The number of diabetics in the world stands at 415 million as of 2015. While the focus is usually on the physical aspects of treating the condition and its serious complications, there is less emphasis on the emotional burden and psychological distress that can come with the disease itself. According to researchers, if the incidence of depression is five percent in the general population, it is as high as 15 to 20 percent in diabetics; worse, in diabetics with complications, it is even higher. It is also true: those with depression have a higher risk of developing diabetes. Most clinical and scientific studies agree that there is a bidirectional relationship between diabetes and depression.
Having diabetes changes your life. You have to start monitoring blood glucose levels, take medications, control what you eat; exercise and some may need to start taking insulin. This can increase the risk of developing anxiety disorders or depression. A diabetes diagnosis can often lead to anger, denial, fear or depression. These can range from mild feelings of irritation and lead to serious depression.
Here is how diabetes leads to depression after going through a series of mood-altering emotions:
Anger: It is a common response to diabetes, and is completely natural. People who have been diagnosed with diabetes may wonder why it has affected them when many of their friends or relatives do not have the condition. A diabetes diagnosis is unfair, and sometimes anger can lead recently diagnosed diabetics to neglect their diabetes management or treatment.
Denial: This is another common emotion felt following diabetes diagnosis. Denial is a difficult emotion and happens when people refuse to believe that something has happened to them. Many people experience denial upon diagnosis.
Fear: Fear is another common response to a diabetes diagnosis. Fear occurs when contemplating the present and future managing diabetes causes fright. Diabetes is a serious condition that requires regular management; therefore fear is a natural response. However, if fear is preventing you from managing your condition it can become a serious problem.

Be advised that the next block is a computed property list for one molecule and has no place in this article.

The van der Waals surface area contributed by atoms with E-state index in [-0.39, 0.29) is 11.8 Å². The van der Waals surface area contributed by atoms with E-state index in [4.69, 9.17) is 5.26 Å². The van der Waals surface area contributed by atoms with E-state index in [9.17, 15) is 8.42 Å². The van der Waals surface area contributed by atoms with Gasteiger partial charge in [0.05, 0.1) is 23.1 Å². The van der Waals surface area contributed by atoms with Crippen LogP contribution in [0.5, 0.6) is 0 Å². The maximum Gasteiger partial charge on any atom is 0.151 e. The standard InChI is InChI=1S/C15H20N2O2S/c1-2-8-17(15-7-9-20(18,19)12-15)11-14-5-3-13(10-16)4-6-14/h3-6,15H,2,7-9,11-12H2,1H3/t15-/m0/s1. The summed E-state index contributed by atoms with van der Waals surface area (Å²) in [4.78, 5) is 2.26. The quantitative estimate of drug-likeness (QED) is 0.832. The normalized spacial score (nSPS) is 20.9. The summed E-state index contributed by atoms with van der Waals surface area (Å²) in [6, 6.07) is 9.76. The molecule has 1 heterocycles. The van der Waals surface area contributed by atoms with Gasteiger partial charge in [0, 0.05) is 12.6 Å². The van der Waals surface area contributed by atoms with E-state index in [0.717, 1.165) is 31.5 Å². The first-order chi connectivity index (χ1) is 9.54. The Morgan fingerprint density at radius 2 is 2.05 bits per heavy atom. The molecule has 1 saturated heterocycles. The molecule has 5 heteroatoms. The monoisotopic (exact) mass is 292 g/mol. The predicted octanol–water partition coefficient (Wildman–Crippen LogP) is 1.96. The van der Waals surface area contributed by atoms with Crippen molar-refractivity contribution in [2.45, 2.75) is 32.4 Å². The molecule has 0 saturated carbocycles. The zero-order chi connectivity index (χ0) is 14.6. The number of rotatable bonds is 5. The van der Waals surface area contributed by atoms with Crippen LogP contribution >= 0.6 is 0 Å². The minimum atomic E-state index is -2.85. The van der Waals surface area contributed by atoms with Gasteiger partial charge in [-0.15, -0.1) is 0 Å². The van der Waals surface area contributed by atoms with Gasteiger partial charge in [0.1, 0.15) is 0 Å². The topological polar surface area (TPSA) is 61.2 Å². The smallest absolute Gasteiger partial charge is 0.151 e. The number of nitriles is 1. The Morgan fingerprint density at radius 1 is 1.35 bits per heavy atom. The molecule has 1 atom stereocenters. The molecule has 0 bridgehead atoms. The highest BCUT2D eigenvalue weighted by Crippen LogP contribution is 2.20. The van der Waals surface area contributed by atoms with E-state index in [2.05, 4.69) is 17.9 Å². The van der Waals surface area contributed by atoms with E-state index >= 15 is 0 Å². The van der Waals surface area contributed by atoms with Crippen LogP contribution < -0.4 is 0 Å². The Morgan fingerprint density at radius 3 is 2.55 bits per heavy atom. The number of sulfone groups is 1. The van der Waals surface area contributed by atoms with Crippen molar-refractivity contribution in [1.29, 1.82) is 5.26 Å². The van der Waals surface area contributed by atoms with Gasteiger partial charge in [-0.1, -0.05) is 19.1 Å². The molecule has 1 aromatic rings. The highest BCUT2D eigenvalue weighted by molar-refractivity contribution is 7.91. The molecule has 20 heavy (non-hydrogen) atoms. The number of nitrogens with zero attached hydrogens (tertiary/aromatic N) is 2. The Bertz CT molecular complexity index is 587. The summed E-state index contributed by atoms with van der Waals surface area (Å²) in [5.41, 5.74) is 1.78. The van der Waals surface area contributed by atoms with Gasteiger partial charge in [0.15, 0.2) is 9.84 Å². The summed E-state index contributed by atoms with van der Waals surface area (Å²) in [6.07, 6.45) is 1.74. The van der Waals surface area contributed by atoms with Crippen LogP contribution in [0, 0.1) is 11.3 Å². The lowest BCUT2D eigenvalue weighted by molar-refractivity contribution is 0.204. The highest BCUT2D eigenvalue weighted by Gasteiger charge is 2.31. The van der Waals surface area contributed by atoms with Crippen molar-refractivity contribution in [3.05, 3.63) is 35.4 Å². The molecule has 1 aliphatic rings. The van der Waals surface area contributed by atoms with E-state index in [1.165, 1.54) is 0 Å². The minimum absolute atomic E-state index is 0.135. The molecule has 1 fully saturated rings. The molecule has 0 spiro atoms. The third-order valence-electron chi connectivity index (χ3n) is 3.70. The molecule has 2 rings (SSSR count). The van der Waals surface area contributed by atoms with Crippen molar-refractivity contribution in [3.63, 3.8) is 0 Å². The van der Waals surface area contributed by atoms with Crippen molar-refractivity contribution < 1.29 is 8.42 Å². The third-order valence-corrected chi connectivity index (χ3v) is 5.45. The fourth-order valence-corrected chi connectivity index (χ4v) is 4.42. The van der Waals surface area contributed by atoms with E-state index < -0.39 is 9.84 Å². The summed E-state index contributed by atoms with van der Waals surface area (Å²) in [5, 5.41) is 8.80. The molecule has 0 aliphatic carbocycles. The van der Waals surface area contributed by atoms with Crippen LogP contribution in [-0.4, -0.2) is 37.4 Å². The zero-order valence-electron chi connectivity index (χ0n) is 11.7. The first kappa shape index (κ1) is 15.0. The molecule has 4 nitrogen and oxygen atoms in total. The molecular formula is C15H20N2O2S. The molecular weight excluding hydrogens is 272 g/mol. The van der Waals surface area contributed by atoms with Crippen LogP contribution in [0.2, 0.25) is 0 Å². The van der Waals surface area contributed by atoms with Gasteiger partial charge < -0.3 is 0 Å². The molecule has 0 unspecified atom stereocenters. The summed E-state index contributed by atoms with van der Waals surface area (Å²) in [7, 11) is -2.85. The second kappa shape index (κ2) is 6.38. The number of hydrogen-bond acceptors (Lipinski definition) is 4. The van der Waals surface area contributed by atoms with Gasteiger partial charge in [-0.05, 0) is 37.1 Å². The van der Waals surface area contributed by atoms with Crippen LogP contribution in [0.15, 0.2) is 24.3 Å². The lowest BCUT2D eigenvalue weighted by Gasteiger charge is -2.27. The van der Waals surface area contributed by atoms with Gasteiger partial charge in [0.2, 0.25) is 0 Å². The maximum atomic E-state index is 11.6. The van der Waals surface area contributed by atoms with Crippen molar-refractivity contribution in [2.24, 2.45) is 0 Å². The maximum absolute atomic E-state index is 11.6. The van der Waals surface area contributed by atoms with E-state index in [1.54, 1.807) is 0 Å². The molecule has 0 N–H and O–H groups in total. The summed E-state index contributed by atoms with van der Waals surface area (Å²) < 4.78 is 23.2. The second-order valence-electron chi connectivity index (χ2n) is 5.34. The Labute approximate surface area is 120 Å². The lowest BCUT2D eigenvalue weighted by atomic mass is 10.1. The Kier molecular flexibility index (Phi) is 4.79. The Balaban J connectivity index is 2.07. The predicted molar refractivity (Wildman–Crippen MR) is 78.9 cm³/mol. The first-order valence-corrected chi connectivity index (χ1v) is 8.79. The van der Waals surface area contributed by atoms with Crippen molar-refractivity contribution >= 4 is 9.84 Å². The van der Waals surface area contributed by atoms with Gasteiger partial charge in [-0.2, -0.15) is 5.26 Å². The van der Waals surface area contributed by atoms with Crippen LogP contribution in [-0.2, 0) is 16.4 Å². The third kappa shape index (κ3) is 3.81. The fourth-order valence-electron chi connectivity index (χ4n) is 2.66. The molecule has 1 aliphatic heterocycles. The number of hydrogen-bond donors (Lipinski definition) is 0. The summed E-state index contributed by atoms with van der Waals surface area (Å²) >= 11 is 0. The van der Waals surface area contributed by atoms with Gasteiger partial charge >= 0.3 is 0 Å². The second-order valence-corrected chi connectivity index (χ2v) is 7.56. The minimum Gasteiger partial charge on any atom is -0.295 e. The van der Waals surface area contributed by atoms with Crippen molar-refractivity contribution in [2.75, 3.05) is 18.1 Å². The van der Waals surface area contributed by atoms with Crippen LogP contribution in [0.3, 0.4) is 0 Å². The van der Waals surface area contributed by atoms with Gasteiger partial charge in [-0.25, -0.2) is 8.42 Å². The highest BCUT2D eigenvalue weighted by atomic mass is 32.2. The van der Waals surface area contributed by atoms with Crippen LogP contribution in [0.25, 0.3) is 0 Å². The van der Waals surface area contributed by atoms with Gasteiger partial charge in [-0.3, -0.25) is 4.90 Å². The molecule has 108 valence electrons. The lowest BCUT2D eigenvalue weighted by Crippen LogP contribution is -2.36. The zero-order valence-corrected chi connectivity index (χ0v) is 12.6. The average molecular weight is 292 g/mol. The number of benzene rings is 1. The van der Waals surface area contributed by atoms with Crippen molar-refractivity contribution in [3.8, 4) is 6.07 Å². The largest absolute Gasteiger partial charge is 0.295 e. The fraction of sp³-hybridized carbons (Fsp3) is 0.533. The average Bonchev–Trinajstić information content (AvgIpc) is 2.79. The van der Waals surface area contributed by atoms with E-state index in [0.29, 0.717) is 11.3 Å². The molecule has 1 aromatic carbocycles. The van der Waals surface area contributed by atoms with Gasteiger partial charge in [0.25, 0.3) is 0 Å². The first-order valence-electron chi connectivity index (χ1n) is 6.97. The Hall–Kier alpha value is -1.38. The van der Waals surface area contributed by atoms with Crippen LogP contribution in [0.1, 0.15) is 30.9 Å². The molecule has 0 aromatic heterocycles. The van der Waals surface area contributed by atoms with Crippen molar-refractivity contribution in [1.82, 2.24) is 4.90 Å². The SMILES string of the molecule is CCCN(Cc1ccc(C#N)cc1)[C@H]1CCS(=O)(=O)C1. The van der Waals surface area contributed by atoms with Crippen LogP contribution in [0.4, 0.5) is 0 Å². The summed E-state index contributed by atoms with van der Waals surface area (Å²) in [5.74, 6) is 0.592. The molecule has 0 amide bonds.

Depression: Diabetes can be a difficult condition to accept and it is not uncommon for mental health issues such as depression to occur before or following a diabetes diagnosis. If the above-mentioned emotions are not controlled in time, suffering from depression might become inevitable. The American Diabetes Association has released psychosocial recommendations and guidelines to encourage comprehensive, personalized mental health assessment and treatment as part of routine diabetes care. There are probably two approaches to assessing and monitoring mental health for diabetics – one at the provider end when diabetics visit them for routine consultations, and the other at the diabetics’ end, where they self-monitor their condition.
The good news is that these conditions are treatable. Learning to recognize and understand them can help you manage these conditions. It is very important to look after your physical as well as mental health. Talk to your doctor so that diagnosis can be made and treatment planned